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of people for not flagging that warning. fbi desmders say it was all out there in black and white. it was in the meeld that all of those officials on the hill, the security officials, should have known what was coming. there seemed to be a ack of coordination between the house and the senate, d.c. and the cops, all of them and the pentagon. >> well, andrea, i found yesterday's hearings to both be frustrating and educational at the same time. educational because we are hearing about the mind-set of the chief security officers in place on january 6th and frustrating because i don't like what i hear about the mind-set of those officers. what we're hearing seemingly is they need to be shaken, they need to be screamed at when something is staring them right in the face about a threat and a risk we'll hear a lot of finger-pointing and down in the weeds talk about what time of
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day an email was or was not sent, what time an email was read or not, who should have been called at what level. andrea, there are much larger, deeper questions here. here's the question -- why is it is that as a nation we seem collectively unable to view ourselves as a threat? you know, i think it was senator klobucar yesterday who asked chief sund, what is your threshold? what would you have needed to see in intelligence that would have changed your security posture? we never really got a cogent answer on that. i feel the real answer to that is that religion or skin color needed to change to increase the security posture. by that i mean if you change the religion of these folks to violent islamic jihad and their mission or you change skin color to black, i fear that the security threshold would have been much greater and we would have seen a major response. and you need only look at the
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posture for black lives matter rallies in washington, d.c., where there was virtually no intelligence indicating risk or threat and then look at the posture on january 6th. >> fair point. jayme me, you worked at the pentagon. there's a lot of talk about them slow walking the national guard mobilization, how long it took, how they resisted on the calls with chief contee and talking process. i don't know how to describe it, but there were people who were telling in general, telling the secretary of the army don't approve it, why they stood up the night before because it took so long to get there. how can that be? >> i agree with frank that there is something really fundamentally wrong here. we saw a little bit of this in the run-up to 9/11 where people at the lower levels were talking to each other, but it was never raised up in people's minds, the
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national security council was never convened even though there was intelligence in the intel community. i mean, the cia director said his hair was on fire and yet the hair of the national security council, the hair of the attorney general, they were not on fire. so i do worry that, a, there was a complete bureaucracy asleep, and, b, i think that frank is right, that this -- my suspicion is from my time at the pentagon is this was slow walked. i think it was. >> and you've worked with the new attorney general, if he's confirmed, in all likelihood he is, is merrick garland the right person to focus on this and to investigate domestic terrorism? >> hard to imagine a better person for this. he is judicious because of his tenure on the bench and because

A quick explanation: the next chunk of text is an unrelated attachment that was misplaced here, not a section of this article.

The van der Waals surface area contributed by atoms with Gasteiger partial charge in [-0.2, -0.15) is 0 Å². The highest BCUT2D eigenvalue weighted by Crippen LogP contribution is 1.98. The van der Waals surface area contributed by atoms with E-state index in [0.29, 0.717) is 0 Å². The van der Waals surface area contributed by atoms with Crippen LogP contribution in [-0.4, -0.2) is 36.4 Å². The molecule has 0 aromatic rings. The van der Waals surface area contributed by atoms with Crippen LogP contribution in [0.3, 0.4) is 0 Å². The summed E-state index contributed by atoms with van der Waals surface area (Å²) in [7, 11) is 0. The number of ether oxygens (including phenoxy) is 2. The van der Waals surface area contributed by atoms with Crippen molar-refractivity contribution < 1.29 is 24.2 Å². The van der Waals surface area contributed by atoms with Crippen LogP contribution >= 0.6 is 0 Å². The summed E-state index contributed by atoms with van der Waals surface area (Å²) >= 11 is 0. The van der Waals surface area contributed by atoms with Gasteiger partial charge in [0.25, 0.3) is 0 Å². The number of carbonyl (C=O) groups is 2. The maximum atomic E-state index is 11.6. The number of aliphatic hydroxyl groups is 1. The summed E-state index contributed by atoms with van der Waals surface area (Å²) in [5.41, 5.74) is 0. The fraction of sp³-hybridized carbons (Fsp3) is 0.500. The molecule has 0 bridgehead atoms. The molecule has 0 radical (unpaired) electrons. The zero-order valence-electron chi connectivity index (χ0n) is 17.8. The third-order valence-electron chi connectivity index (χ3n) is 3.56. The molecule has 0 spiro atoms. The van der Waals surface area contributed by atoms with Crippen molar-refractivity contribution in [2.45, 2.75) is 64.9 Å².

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of his personality. and his speech and what happens in this country when we are attacked from within. the threat of domestic terrorism is very real to him from what we saw in oklahoma city and what he did about it. >> our thanks to you. thanks for your judgment on all of this, both of you. jamie gorelick and frank figliuzzi, thanks. to the tough story about drug overdoses. 81,000 have died from overdoses in one year. deaths from opioids are up 34%. in ohio the mortality hit its highest point in a decade. joining me is nbc news correspondent eric vilquist in portsmouth, ohio. what's being done to fight this ep dem sncc. >> reporter: state leaders and
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mental health experts are raising a red flag about this issue. they say the pandemic shouldn't let us b forget about the opioid crisis that's existed for several years now and help is available. ohio is a microcosm of the bigger issue we're seeing nationwide. what they're seeing here particularly in this county, this is where they've seen the highest rate of opioid deaths. when they looked at period of time right after the pandemic started. i had a chance to talk to one woman here, a widow, a mother of two young daughters, about the devastation that the overdose death of her husband has had on her family. >> when i look at my girls, that's a whole different type of loss. i had never experienced pain except for when i see my girls cry out for their dad or grab a picture and hold it close to their heart, because that's the only way that they're going to get to feel him.